Next up was Mig plug welding in the rear quarter panels. I sanded off the old paint, cleaned with acetone and then gave it a brush with a stainless brush. This got things clean enough to allow welding. I also used a copper lump behind the plug welds in the event I was to blow through, also kept things a bit cooler. Again it wasn't all perfect but it got the job done.
Had to share this video of the fuel access port I've been working on. The custom floor is 3/16" thick so it allowed me to have stepped opening cut in it. Here's the cutting in action at the CNC shop today.
Well the tub went off to the paint shop this morning on the roof rack of my Mazda 3, hurrah!
I thought i would give a little update on the finishing off of the tub.
After getting the fuel port cut in the floor I reassembled the floor and sides and did a test fit with the Disco 2 second row seats. At this point I also located and tacked in place the floor seat latches. You'll see the plate that I had made for the latch loops to sit on and gave an allowance for the seat hooks to project below without having to cut openings in the floor.
I also installed a set of Puma chassis to seat anchor brackets at this point, and drilled proper anchor bolt location holes (different than the puma ones). One bracket required and addition welded on as one hole missed the bracket entirely.
After all the seat bits were worked out the sides were removed from the floor again (thank god for clecos) then welded the floor ribs on, and the two rear floor body mounting rails.
For all these items I drilled holes and Mig plug welded them in place, following a somewhat more regular pattern than the factory spot welds on the original floor. The two outer ribs were cut shorter as chassis to seat anchor brackets would interfere with full length ribs. Plug welding on the thicker aluminum was soooo much easier than the quarter panels.
Next up was to re-install the sides and weld the rear quarters to the rear body mounting rails. Welded in the stiffener brackets then riveted the floor on permanently with solid rivets.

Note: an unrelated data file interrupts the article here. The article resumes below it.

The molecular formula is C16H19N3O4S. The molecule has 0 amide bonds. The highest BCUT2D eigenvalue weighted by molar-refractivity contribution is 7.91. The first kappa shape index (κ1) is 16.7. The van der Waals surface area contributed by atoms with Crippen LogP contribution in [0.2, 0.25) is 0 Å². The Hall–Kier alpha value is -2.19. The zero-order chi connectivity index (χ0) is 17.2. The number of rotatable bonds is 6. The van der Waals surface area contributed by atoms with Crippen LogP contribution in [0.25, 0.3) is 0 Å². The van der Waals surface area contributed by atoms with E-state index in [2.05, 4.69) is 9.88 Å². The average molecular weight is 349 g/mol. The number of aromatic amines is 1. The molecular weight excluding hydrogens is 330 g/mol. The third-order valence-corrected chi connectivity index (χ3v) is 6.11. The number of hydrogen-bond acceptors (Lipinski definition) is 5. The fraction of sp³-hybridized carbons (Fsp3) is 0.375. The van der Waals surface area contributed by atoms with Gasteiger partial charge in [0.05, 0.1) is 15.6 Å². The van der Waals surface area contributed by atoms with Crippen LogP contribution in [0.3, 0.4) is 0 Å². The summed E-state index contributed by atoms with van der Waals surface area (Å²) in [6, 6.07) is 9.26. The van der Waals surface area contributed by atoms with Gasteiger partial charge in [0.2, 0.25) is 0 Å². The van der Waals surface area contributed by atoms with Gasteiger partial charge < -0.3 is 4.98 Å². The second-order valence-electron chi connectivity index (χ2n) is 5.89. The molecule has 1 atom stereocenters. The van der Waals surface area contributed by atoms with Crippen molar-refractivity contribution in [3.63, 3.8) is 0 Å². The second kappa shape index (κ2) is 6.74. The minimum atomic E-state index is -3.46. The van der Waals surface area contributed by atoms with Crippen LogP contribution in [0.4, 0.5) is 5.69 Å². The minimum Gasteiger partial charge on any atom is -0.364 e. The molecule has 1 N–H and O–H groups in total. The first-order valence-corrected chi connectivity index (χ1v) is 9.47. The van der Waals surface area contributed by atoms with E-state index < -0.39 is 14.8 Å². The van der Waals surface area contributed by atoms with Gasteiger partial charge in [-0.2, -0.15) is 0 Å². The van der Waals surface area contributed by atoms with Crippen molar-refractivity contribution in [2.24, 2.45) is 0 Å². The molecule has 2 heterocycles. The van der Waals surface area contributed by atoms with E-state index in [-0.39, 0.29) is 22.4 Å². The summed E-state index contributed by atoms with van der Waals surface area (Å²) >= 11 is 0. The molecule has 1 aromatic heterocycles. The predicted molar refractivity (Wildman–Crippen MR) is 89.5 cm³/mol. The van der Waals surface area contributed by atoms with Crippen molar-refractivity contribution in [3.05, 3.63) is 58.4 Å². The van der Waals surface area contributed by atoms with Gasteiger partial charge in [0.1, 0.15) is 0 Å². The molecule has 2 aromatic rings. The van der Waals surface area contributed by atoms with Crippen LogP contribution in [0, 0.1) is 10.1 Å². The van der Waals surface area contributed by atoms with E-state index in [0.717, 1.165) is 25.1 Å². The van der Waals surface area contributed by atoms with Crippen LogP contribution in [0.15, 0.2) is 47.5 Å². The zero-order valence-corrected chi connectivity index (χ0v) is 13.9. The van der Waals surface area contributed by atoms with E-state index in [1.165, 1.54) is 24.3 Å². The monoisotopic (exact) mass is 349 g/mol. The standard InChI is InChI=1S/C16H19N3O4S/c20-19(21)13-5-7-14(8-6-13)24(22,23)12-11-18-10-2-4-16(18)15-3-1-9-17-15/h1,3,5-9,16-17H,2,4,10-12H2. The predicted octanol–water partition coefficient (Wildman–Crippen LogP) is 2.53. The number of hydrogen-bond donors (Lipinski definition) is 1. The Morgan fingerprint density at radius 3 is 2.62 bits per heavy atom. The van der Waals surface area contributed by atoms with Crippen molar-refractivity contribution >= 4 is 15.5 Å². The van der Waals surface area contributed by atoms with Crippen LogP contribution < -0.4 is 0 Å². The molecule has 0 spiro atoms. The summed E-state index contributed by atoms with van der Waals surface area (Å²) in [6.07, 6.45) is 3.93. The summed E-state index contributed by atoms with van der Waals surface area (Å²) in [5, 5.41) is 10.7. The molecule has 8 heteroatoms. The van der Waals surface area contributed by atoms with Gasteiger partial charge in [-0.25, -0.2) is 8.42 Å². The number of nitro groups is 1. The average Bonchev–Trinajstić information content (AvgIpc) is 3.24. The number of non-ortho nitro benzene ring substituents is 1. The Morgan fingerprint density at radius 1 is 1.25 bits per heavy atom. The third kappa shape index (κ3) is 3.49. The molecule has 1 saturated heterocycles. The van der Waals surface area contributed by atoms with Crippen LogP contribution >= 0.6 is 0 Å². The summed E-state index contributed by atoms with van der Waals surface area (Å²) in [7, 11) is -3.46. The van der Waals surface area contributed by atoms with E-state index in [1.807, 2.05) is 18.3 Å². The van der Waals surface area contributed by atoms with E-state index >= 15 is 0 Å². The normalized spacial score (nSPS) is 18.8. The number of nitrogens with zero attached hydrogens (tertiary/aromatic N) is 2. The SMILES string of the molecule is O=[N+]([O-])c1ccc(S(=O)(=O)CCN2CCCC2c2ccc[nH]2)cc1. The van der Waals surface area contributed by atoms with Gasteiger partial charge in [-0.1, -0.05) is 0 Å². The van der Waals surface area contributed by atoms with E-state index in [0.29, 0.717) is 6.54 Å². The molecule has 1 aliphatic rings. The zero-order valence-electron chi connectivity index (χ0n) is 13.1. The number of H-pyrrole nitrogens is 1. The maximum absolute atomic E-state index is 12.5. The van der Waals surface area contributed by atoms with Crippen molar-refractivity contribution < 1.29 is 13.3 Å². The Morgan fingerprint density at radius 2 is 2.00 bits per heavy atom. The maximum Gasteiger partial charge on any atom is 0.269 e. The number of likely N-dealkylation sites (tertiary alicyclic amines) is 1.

Then a good cleaning, sanding primer sealant and paint on the underside.
Flipped the tub over then and prepped it for installing the cappings. Primer and body coloured paint were spared before the cappings went on. Also the inside of the side panels got an application of b-quiet, both for sound deadening and isolating the capping from the aluminum panel. Rear corner guards had a very thin layer of rubber installed between the capping and panels, again to isolate the two.
In continuation from yesterdays post here were the last few steps of the tub build.
I cut strips of thin rubber and after using 3m spray adhesive I stuck them on the tub in all the spots the cross members would contact the aluminum. Yes they're galvanized but why not go the extra mile.
The crossmembers were then riveted in place with solid aluminum rivets.
I had designed a set of panel stiffeners made out of 1/8" smooth aluminum, trying to avoid the chequer plating look, and had a buddy laser cut and bend them for me. Then I riveted them on with countersunk solid rivets. They really helped straighten up the slight bowing on the panel bottoms and should provide a much more robust spot to attach the tub strut and fender strut.
The final details were drilling out and countersinking the fuel hatch lid for the fasteners that will go in.
Also realized at the last minute that the floor being so thick 3/16" was going to pose an annoyance using the captive nuts that hold the second row floor on, so I thinned out the material with a 1 1/8" belt sander where the nuts sit.
Managed to fit the completed tub on the roof rack of the mazada for it's trip to paint, and as my friend says it's the new RTT (roof top tub)
Oh here was a little project I worked on between things. Machined a spacer from nylon to adapt a 7blade socket into the rear crossmember opening.